The two main questions in most theft by check cases are:

(1) the identity of the person who wrote the check; and
(2) whether that person knew the check they were writing was worthless.

The prosecution must prove the defendant is the person who wrote the check and this can be extremely difficult despite whose name appears to have signed the check. Also, the prosecution must prove the Defendant intended to steal. Most jurors wouldn’t agree that someone who might have a low bank account is a thief.

There is very little reason to back down from a theft by check charge. The consequences are too great and the cases are too difficult to prosecute successfully.

Theft of Services

There are several acts under Penal Code Sec. 31.04 which constitute a Theft of Service. To charge and convict a person of Theft of Service, the State must prove that an individual acted with intent to avoid payment for service and one of the following scenarios:

  • use of deception, threat or false token to intentionally or knowingly secure services
  • diverting the benefit of to an individual not entitled to the benefit of those services
  • holding rental property beyond the expiration of the rental period without the consent of the owner, or
  • intentionally or knowingly securing performance of services by agreeing to provide compensation and subsequently failing to pay in full after the service is rendered and payment is requested.

Theft of Service ranges from Class C Misdemeanor to First-Degree Felony. The level of offense depends on the value of the service alleged to have been stolen. Theft of Service becomes a Class B Misdemeanor (0-180 days in jail and a fine up to $2,000) at a value of $20 and a Felony (punishment ranges starting at a minimum of 180 days incarceration) at a value of $1,500.

Theft of Service is commonly misunderstood as merely the act of not paying for a service. It is not uncommon for people secure a service with the intent to pay and upon completion of that service no longer have the ability to do so. This is not necessarily Theft of Service.

Unauthorized Use of a Motor Vehicle

Unauthorized use of a motor vehicle is a state jail felony that occurs when a person “intentionally or knowingly operates another’s boat, airplane, or motor-propelled vehicle without the effective consent of the owner.”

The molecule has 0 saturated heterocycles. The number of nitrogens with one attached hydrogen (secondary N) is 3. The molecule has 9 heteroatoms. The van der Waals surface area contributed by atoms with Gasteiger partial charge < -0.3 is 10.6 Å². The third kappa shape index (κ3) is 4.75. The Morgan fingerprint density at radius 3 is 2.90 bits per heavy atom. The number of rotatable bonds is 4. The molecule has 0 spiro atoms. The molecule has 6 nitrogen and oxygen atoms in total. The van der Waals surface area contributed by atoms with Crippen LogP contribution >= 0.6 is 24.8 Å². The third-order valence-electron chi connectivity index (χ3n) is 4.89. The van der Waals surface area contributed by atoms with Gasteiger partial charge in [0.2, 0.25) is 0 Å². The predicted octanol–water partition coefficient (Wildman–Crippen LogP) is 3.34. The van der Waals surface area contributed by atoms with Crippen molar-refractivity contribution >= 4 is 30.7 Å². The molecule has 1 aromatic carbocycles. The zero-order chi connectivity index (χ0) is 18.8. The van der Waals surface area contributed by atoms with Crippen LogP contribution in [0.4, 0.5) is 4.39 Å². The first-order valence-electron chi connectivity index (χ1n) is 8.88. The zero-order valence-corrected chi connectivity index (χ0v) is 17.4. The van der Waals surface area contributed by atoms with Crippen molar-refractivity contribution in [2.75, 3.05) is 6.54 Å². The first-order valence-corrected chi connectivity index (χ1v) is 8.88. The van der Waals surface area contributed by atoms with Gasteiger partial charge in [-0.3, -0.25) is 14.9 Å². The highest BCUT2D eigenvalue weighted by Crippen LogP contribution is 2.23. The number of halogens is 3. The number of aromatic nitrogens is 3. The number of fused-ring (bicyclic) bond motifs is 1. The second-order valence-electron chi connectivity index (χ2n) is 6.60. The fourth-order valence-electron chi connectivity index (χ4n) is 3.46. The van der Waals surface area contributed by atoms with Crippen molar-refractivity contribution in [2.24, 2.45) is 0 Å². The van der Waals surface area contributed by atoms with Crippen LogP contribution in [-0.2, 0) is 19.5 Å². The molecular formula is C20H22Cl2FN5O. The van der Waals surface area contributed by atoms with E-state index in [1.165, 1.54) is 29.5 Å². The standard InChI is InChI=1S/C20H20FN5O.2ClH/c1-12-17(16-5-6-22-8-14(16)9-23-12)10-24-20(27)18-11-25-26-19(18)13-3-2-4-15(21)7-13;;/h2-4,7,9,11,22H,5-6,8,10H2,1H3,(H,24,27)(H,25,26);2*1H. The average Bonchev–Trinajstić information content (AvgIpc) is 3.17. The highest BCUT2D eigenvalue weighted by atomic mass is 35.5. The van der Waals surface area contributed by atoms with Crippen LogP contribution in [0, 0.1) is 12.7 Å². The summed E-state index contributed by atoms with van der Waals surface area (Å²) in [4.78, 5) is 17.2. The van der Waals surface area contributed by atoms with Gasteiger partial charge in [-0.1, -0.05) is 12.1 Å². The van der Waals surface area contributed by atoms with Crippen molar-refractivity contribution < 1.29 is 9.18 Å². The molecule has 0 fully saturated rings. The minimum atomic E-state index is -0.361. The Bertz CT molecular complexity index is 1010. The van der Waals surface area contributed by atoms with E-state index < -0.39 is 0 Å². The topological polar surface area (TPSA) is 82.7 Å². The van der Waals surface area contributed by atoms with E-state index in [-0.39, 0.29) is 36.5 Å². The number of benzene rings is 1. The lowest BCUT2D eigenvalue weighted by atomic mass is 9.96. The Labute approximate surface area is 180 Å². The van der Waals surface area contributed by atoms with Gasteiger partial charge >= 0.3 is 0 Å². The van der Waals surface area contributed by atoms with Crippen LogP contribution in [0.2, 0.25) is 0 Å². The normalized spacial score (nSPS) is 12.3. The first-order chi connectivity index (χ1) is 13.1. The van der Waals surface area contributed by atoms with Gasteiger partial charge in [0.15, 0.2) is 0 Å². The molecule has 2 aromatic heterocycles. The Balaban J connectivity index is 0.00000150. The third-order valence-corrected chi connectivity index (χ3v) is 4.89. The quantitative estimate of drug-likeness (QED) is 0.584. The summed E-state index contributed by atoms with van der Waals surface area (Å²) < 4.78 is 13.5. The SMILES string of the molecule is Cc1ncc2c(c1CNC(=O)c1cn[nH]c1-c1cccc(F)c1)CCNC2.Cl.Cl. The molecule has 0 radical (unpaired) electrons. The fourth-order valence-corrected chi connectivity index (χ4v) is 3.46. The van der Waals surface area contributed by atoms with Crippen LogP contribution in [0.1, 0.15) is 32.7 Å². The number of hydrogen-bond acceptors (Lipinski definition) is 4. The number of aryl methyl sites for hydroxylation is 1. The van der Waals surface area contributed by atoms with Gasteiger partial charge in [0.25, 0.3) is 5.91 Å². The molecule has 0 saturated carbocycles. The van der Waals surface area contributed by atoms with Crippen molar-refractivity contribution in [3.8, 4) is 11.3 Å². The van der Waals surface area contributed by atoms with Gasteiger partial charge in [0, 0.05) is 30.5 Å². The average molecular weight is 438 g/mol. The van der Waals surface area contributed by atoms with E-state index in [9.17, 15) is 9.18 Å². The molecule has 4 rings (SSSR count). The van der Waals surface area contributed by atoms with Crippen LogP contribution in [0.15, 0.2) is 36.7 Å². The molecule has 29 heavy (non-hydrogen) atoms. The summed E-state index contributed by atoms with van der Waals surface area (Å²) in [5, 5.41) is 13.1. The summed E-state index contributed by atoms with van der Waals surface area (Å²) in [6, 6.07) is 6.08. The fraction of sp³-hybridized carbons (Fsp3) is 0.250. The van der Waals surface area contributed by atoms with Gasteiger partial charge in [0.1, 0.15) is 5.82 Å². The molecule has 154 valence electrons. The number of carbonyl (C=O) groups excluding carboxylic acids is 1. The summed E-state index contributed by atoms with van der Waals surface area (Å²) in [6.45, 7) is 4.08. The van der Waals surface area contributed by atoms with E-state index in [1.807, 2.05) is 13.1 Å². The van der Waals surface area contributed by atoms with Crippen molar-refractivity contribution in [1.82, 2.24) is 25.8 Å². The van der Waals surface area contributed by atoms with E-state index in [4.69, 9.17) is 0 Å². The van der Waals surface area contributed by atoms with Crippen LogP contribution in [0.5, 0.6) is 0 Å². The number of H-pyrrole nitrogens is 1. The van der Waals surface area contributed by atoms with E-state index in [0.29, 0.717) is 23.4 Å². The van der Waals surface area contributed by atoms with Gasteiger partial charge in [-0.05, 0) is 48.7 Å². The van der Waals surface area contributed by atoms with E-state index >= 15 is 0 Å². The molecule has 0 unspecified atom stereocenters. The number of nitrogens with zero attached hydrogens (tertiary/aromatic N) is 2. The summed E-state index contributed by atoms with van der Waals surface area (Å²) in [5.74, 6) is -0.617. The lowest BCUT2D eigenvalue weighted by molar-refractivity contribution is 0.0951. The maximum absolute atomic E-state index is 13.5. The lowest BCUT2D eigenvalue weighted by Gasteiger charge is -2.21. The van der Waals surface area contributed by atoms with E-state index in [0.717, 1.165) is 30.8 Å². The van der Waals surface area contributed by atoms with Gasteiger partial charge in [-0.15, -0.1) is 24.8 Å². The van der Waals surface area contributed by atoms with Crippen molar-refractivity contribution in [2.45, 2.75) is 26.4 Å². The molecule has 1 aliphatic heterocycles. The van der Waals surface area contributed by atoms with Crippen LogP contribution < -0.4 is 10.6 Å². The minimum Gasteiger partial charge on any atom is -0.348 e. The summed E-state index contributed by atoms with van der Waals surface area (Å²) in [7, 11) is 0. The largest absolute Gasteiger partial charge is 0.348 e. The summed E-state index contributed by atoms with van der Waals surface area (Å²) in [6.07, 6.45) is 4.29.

Even if someone was not “stealing”, per se, a vehicle, he could still be on the hook for this crime if he did not have permission to operate the vehicle from the owner of the vehicle to operate it.

The punishment range for unauthorized use of a vehicle is 180 days to 2 years in state jail and a fine of up to $10,000.

Frequently Asked Question's

Assault Family Violence

1. What’s the difference between “domestic violence” and “family violence”?

Not much. “Domestic violence” commonly refers to violence between adults who are married, but “family violence” as defined in the Texas Family Code is broader and includes individuals who are:
  • Related by blood or marriage
  • Current and/or former spouses
  • Parents of the same child
  • Foster parents and children
It doesn’t matter for the above groups whether they live together or not. But the definition also includes:
  • Roommates
  • Individuals who are or were in a dating relationship

2. What are the different kinds of charges for family violence cases?

Several different offenses can fall under the “family violence banner,” but the most common cases are:
  • Assault (offensive touching, sometimes a reduction from a higher charge) – Class C Misdemeanor, $0 to $500 fine
  • Assault Family Violence – Class A Misdemeanor, 0 to 365 days jail and/or up to $4,000 fine
  • Assault Family Violence with prior FV conviction – 3rd and/or up to $10,000 fine
  • Continuous Family Violence (2 or more incidents alleged in one year) – 3rd to 10 years prison and/or up to $10,000 fine
  • Aggravated Assault causing Serious Bodily Injury with Deadly Weapon with Family Violence
  • 1st Degree Felony, 5 to 99 years or life in prison and/or up to $10,000 fine

3. Does it matter if it was a punch or “just a push”?